Medical Errors Hurt Doctors, Too

Doctors and nurses make mistakes, some of which hurt patients. To err is human. In fact, that’s the name of a 2000 Institute of Medicine report aiming to decrease errors in health care.

Calcium chloride photo by Markus Brunner (Wikimedia Commons)

The Institute for Safe Medication Practices (ISMP), a non-profit that focuses the bulk of its work on improving patient safety, also recognizes that a patient injured by a medication error isn’t the only one hurting after the mistake. A recent newsletter and press release draw attention to the so-called “second victims” of medication errors — the healthcare workers who are involved in the error.

Healthcare workers may react with feelings of sadness, fear, anger, and shame, and be haunted by the incident. They may lose confidence, become depressed, and even develop PTSD-like symptoms.

A case in point: Kimberly Hiatt, a pediatric critical care nurse with 27 years of experience, made a mathematical error that resulted in an overdose of calcium chloride in a fragile infant. The baby died. Hiatt’s life went into a tailspin. She felt consumed by guilt. She lost her job and, despite obtaining extra training, she was unable to find work. Seven months later, she committed suicide in April 2011.

The ISMP says a culture of silence and lack of support surrounds medication errors in healthcare, and it points healthcare workers to resources to change that culture. For example, you can watch a free webinar about the second victims of medical error, produced by the Texas Medical Institute of Technology. A toolkit for building a support program for clinicians and staff is available from the Medically Induced Trauma Support Services.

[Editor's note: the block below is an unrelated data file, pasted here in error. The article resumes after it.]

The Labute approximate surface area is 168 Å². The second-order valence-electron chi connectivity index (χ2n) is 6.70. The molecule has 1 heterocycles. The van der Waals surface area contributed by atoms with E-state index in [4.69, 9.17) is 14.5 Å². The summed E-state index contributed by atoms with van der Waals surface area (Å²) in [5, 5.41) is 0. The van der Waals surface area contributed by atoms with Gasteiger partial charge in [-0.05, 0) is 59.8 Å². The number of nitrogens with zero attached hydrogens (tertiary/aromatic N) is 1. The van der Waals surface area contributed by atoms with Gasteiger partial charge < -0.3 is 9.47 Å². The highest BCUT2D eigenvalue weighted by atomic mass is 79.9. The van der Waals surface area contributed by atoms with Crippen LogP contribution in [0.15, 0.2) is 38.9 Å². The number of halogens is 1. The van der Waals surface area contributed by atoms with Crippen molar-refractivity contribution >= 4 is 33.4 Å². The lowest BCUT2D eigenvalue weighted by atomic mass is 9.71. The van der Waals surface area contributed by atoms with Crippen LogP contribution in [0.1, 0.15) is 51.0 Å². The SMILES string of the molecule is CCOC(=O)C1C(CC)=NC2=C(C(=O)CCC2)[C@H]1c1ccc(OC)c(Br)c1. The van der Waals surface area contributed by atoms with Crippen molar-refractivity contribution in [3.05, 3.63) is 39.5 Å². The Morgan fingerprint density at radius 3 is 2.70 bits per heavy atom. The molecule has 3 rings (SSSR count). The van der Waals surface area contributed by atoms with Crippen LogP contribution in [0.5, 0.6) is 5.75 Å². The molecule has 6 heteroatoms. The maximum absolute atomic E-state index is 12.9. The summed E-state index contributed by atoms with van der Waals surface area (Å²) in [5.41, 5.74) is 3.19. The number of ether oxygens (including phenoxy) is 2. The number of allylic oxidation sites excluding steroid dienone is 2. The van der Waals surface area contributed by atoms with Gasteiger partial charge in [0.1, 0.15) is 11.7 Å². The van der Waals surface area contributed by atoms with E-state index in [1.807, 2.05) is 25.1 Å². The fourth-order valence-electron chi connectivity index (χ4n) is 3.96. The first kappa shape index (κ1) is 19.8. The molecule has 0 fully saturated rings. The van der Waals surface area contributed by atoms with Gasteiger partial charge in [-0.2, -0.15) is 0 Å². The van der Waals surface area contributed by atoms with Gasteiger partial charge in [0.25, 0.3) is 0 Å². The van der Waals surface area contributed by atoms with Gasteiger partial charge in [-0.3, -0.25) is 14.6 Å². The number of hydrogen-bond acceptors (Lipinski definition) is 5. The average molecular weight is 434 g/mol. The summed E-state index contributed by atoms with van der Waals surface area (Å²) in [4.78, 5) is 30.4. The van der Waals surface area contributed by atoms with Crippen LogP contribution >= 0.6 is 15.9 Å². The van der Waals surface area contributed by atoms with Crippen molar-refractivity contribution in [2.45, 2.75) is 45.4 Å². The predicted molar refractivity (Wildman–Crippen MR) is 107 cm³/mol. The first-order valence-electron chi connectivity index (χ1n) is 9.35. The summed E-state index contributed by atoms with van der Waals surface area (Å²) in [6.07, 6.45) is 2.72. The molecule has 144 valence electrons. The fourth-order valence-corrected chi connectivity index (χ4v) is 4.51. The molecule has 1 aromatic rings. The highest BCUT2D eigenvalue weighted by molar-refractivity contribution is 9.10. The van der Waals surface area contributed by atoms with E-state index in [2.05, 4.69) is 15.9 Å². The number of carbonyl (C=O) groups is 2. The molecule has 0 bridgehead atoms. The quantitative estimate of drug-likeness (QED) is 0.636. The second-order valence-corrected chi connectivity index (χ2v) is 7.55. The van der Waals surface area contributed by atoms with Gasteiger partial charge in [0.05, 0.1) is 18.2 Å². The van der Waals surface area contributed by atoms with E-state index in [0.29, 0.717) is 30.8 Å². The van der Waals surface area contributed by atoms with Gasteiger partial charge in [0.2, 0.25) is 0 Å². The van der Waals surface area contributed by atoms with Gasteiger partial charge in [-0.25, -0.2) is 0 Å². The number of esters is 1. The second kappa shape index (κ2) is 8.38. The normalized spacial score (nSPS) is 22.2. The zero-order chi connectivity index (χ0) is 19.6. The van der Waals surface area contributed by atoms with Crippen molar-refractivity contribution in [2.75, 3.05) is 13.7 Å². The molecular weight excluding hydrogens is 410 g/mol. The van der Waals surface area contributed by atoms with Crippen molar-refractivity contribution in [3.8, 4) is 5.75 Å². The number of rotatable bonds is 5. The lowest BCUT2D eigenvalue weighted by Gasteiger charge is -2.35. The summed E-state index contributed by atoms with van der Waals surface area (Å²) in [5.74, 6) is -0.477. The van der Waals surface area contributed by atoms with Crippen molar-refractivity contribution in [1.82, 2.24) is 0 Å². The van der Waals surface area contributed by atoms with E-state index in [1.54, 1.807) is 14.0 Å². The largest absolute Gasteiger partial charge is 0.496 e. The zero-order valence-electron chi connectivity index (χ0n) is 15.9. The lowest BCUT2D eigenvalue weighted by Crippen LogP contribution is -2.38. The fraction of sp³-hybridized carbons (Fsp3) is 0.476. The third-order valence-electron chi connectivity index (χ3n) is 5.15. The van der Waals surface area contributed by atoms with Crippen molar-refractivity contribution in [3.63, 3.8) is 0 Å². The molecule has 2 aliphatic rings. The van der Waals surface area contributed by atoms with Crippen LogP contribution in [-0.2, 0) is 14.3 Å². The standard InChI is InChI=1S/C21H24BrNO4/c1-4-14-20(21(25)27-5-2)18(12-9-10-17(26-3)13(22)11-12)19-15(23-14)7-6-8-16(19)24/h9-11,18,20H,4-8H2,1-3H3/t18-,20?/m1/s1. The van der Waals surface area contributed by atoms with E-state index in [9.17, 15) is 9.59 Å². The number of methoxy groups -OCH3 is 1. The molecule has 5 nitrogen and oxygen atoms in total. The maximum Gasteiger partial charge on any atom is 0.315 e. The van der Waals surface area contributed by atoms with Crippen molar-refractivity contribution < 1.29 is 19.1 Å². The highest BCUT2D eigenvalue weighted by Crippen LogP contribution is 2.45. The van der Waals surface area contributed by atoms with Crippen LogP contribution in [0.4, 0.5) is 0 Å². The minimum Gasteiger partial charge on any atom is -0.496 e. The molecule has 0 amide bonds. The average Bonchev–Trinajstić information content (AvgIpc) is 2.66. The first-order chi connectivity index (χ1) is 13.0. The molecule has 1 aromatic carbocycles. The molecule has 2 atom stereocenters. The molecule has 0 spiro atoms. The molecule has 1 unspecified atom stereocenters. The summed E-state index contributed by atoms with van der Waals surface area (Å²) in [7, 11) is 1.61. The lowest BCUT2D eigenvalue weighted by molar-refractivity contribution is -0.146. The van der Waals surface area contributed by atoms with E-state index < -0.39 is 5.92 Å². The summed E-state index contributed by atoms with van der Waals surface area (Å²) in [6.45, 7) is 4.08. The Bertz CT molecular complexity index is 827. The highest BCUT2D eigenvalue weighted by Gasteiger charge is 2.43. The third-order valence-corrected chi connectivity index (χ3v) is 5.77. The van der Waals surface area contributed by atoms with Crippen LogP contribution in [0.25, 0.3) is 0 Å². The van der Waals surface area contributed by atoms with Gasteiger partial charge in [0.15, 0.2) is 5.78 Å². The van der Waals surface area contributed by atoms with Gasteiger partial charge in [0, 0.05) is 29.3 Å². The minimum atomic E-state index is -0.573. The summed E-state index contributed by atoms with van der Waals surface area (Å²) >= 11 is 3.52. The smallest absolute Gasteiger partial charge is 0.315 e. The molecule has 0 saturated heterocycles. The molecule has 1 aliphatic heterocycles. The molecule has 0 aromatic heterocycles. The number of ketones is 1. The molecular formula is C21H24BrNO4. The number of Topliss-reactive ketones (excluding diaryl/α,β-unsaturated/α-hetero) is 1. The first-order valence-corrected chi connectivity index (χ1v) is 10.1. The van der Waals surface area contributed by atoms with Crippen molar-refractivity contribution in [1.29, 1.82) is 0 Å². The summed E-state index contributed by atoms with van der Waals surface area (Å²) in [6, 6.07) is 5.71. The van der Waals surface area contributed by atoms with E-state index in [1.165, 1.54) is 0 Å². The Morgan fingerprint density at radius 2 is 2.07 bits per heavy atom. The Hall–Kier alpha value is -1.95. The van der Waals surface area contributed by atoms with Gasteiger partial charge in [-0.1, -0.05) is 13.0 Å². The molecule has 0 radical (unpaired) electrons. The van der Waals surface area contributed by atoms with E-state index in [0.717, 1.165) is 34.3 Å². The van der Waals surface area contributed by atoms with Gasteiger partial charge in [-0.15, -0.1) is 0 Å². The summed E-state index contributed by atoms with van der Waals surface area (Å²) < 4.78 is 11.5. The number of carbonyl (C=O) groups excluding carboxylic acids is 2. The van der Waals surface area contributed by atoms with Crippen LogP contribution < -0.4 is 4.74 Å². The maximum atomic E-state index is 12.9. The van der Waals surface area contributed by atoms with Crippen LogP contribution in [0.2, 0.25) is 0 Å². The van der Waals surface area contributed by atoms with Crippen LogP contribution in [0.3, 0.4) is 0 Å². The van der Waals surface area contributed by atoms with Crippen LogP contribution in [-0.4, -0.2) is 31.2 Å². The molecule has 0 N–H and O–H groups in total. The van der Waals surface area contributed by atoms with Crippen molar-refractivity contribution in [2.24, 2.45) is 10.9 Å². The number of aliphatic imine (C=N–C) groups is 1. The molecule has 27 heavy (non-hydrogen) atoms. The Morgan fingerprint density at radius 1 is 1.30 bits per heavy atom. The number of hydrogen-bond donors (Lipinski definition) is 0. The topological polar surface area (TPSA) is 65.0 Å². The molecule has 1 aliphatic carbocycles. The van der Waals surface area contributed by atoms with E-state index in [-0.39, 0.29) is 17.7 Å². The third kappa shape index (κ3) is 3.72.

If you’re a healthcare worker, what’s it like at your institution when medication errors happen? Does anyone ever hear about them? Are there mechanisms in place to learn from mistakes? Is there any structural support for healthcare workers who make a mistake?

Have you ever had to deal with a medication error or other medical error of your own? How did you cope?

Leave a comment and let us know.

—Sherry Boschert (on Twitter @sherryboschert)

1 Comment

Filed under Allergy and Immunology, Anesthesia and Analgesia, Cardiovascular Medicine, Dermatology, Drug And Device Safety, Endocrinology, Diabetes, and Metabolism, Family Medicine, Gastroenterology, Hospital and Critical Care Medicine, IMNG, Infectious Diseases, Internal Medicine, Nephrology, Neurology and Neurological Surgery, Obstetrics and Gynecology, Oncology, Orthopedic Surgery, Pediatrics, Primary care, Psychiatry, Rheumatology, Uncategorized

One response to “Medical Errors Hurt Doctors, Too

  1. Excellent post Sherry. Thanks for putting this up. We’re all human…

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